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You might have heard that Tom Brady’s future with the New England Patriots is completely up in the air. And even if the Patriots pay up to keep their quarterback in 2020, they’d still be more vulnerable than they’ve been since the dawn of the Bill Belichick era.
Brady will be 43 years old when the season begins, and he’s coming off a rough year in which he showed significant signs of decline. Plus, it would be hard for New England to spend top dollar to retain him and also bolster his shoddy supporting cast.
In other words, the Goliath of the AFC East could soon be toppled.
The Patriots have won 16 of the last 17 division titles, including 11 in a row, but it might soon be time for somebody new to claim the throne. The Buffalo Bills are the most obvious candidate after earning a playoff spot with 10 wins in 2019, and the New York Jets would probably place next on most lists considering the high-priced talent on their roster.
But what about the Miami Dolphins?
Pausing for laughter.
That, unlike the 2019 Dolphins’ roster, wasn’t a joke.
Yes, the Miami depth chart was a mockery last season, but that’s part of the reason you should be optimistic about the 2020 Dolphins. It’s a miracle they managed to win five games.
They won just seven in 2018 and then completely gutted the roster. By the end of last season, only two players on the roster had salaries north of $8 million, according to Spotrac, and they sent zero players to the Pro Bowl. Defensively, they had the sixth-worst DVOA (defense-adjusted value over average) in at least the last 35 years.
But after one of the worst Septembers in NFL history, the Dolphins were inexplicably and valiantly competitive. Even with a full tank-job underway, they continued to play hard for first-year head coach Brian Flores, and it showed on paper, as well.
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After they were blown out in each of their first four contests, the Dolphins fell to the Washington Redskins by just a single point coming out of their Week 5 bye. After that, they led in the second half of all but two of their remaining 11 games. In November and December, they went 5-4. During the same span, the Bills and Patriots went 5-4 and 4-4, respectively.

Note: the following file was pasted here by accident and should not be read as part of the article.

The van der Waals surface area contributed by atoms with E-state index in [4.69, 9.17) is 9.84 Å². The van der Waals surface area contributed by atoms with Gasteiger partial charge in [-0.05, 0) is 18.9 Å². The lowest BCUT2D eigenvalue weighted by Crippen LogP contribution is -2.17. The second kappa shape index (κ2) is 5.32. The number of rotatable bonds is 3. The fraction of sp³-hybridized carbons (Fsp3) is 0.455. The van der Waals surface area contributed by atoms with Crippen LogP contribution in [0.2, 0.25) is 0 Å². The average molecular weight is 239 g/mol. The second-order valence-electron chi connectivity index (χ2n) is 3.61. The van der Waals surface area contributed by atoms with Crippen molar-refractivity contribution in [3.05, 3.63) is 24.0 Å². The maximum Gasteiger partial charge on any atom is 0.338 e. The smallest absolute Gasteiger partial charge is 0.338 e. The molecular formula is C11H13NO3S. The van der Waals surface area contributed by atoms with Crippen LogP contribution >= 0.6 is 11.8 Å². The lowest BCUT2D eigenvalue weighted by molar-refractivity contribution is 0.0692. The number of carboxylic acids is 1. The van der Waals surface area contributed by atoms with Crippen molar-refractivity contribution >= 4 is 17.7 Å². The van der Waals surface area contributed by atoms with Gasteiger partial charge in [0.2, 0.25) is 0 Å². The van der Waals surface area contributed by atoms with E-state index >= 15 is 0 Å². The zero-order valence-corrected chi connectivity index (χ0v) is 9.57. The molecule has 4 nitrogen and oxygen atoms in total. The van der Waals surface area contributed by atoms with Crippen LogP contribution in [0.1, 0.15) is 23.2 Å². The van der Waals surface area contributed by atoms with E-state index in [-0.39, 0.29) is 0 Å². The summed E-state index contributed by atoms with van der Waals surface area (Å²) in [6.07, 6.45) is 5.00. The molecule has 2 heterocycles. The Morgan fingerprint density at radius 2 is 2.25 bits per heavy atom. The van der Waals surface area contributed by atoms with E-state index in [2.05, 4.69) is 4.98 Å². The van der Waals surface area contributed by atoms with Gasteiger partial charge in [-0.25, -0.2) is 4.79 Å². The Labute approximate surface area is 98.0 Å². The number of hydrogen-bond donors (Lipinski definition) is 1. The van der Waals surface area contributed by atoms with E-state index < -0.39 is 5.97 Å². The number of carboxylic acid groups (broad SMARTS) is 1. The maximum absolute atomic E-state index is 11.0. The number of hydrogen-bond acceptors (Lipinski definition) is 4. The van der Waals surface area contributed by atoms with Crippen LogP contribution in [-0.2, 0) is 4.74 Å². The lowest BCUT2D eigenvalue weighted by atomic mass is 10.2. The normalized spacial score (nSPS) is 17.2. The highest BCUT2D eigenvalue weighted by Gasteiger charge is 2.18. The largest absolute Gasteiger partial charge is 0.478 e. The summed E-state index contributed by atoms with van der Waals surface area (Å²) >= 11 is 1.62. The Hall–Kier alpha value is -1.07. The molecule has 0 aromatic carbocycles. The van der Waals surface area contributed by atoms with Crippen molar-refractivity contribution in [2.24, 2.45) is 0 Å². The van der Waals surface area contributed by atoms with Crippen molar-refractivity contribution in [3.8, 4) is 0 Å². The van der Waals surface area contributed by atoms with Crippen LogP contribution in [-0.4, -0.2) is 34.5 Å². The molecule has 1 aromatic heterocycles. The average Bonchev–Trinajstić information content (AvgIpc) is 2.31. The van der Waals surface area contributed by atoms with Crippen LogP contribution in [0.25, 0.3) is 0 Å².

With nothing to play for and incentive to lose, the Flores-led Dolphins put up 37 points in a victory over the playoff-contending Philadelphia Eagles, held the competitive Indianapolis Colts to just 12 points in Indy, led the feisty Bills and tough Pittsburgh Steelers in the second half during back-to-back road games and shocked the Patriots with a spoiler road victory in Week 17.
Now take that team, add another full offseason of experience for Flores, throw in whatever they do with a league-high $93.7 million in projected salary-cap space and include whatever they gain from a league-high 12 draft picks.
If the Dolphins can make the most of their vast opportunities this offseason, they could jump from their basement apartment to the penthouse that was occupied by the Patriots for the last 11 years.
I’d love to give you a blueprint. But when you’ve got that much capital, a wide variety of approaches could pay off immediately.
Still, imagine how much better the Dolphins could be right away if they were to use even four or five of their six top-70 draft picks on NFL-ready players—and if those players were to team up with a handful of starting-caliber free-agent additions.
Imagine this fired-up Dolphins team with, say, a healthy Tua Tagovailoa at quarterback, a veteran receiver like Robby Anderson in support of breakout wideout DeVante Parker and rising tight end Mike Gesicki in the pass-catching corps and a blue-chip tackle prospect like Tristan Wirfs or Andrew Thomas opposite standout veteran pickup Jack Conklin at the offensive tackle positions.
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Imagine that same team with high-trajectory free-agent safety Anthony Harris leading the secondary and a promising pass-rusher like Shaq Lawson running the pass rush. And they already have star Xavien Howard, along with recent first-round picks Christian Wilkins and Charles Harris, on that side of the ball.
The Dolphins can afford Anderson, Conklin, Anthony Harris and Lawson. They can easily land one of the top quarterbacks, one of the top offensive linemen and one of the top defensive players in the draft. And they’d still have money and picks left over to add depth.
With that in mind, you’d have to give them better worst-to-first chances than the Cincinnati Bengals (dealing with a much tougher division), Jacksonville Jaguars (cap-poor and trimming fat), Los Angeles Chargers (dealing with the defending champions), Washington Redskins (way less capital), Detroit Lions (also in a stronger division), Carolina Panthers (basically entering a rebuild after an exodus) and Arizona Cardinals (might be in the best division in football).
And all those 2019 last-place finishers have less money to spend and fewer premium draft picks than the Dolphins.
This Miami team appeared to be tanking so hard last summer that the natural assumption was that it would take several seasons to complete its rebuild. And while that process will undoubtedly continue, quick turnarounds are commonplace in this league.
The Los Angeles Rams jumped from 4-12 in 2016 to 11-5 in 2017, the Chicago Bears leaped from 5-11 in 2017 to 12-4 in 2018, and the San Francisco 49ers rocketed from 4-12 in 2018 to 13-3 in 2019.
As wild as it sounds, the Dolphins could be that team in 2020.
Brad Gagnon has covered the NFL for Bleacher Report since 2012. Follow him on Twitter. Or don’t. It’s entirely your choice.